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When We Last Saw The Cardinals

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The second half of the season is set to begin in a particularly evocative way: Chris Carpenter, wounded ace, versus Clayton Kershaw, the kind of tier-one pitcher certain tier-one Cardinals have had trouble hitting in 2010. (The good news about this split, incidentally, and the reason to distrust it: Albert Pujols's sOPS+ against power/finesse types is 257, and Matt Holliday's 74. While worrying about Pujols's performance against the very best have you found yourself wondering what it is Holliday finds mystifying about pitchers who leave no strong impression on you at all?) 

A list of trends stopped dead by the All-Star Break, here for our re-edification—Previously, on Happy Days:


  • Tom Bosley taught Kyle Lohse that necking just because all the other guys are doing it isn't fair to his best girl—or himself
  • Chris Carpenter fought an alien with jukebox magic, and then fired the producer who greenlit that script. Under his Thalbergianly strict direction Happy Days became, again, a single-camera look at the bygone culture of the fifties.
  • On TV's You've Got To See It Tyler Greene jumped over 14 trash cans in front of Arnold's Diner, a new world's record. "It's no big deal," he said, afterward, "I had a running start."


  • Jon Jay was hitting .500/.536/.846, with three doubles and two home runs. His career high in home runs is 12; now he has seven between AAA and the majors. But the most impressive thing is that he has 22 doubles in 2010, one lower than his career high in 2009—in 300 fewer plate appearances. I feel like a jerk saying this while he's hitting .377 and slugging .594 in the major leagues, but I'm still not convinced he's a starter, especially on a team playing Colby Rasmus. But as a fourth outfielder on a team with a fragile third outfielder, he's been a Felipe Lopez-class safety net.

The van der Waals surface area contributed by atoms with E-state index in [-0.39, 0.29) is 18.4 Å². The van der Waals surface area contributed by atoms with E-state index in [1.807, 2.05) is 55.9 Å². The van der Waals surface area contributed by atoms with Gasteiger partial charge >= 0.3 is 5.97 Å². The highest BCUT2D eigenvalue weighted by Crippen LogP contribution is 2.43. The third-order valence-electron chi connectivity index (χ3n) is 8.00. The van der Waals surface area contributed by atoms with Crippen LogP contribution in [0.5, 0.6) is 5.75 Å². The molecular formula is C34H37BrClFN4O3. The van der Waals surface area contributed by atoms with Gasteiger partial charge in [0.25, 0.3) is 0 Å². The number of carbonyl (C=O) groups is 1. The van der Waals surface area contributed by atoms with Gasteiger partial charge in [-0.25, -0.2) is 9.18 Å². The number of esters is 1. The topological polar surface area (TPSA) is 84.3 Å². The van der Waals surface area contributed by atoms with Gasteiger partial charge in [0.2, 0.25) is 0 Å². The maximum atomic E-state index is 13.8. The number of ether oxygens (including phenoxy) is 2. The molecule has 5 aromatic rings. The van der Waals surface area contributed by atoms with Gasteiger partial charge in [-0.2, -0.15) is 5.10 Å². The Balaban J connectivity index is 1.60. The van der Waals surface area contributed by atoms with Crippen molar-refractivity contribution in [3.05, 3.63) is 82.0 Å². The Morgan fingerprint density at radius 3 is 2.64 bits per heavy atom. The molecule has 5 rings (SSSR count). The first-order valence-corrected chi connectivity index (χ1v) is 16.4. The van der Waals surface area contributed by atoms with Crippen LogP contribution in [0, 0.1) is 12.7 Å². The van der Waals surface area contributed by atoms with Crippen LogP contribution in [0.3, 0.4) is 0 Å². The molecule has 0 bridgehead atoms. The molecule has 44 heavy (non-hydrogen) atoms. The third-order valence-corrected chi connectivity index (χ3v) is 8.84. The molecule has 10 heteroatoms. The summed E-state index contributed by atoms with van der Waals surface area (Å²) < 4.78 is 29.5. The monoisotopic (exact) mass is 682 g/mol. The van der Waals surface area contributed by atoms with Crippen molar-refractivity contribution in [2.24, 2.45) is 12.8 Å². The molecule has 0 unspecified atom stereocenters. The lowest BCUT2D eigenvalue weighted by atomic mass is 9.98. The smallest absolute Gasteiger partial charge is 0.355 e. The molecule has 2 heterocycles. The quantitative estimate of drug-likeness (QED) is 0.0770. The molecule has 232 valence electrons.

• Matt Holliday and Albert Pujols have eight home runs and 18 RBI in 86 at-bats. Neither's hitting for his usual average, but the Cardinals will take matching 1.000+ OPSes however they can get it. 
  • Five of the Cardinals' regulars have an OPS well over the team's extremely average .257/.307/.436 line for July, and Felipe Lopez's .737 OPS counts as the sixth. The team's problem is what those other players are doing: Skip Schumaker, Nick Stavinoha (who's made six starts), Yadier Molina, and Brendan Ryan are hitting .132 in 91 at-bats, 27% of the team's total. They've driven in six runs and scored six times themselves. The Cardinals would like Skip Schumaker and Brendan Ryan (0-16) to start hitting again; they need David Freese to return to the field and Tyler Greene to keep hitting. They also need Yadier Molina to figure out what turned him back into 2006 Yadier Molina three years after becoming an adequate Major League hitter. 
  • If you take a look at the Cardinals' pitching splits for the month you'll notice what seems to me to be an excessively divided set of ERAs, one that has a lot in common with their hitting struggles: The top five pitchers by ERA have allowed eight runs in 45.1 innings, for an ERA of 1.59. (They're all individually under 2.00.) Next on the list is Blake Hawksworth, who's got a 3.86 ERA on the month. After him, the lowest ERA is 6.23, courtesy Dennys Reyes; all told the worst six performers have allowed 29 earned runs for an ERA of 10.88. 
  • Worst on the list is Chris Carpenter. Carpenter's numbers, aside from the runs and the hits (18 in nine innings) don't look as bad on Baseball-Reference as they did over the course of his two July starts, and considering his ERA+ after both of them stands at 123 (in the year of the pitcher!) the eulogies have seemed, to me, premature. He could absolutely be hurt, and if he is the Cardinals are in trouble; but if he's not, this trouble spot is the Chris Carpenter who struck out 10 batters in two consecutive starts two months ago. 
  • All these storylines will fade as the month marches on; that we ended up stuck on them for a few days is a quirk of the schedule.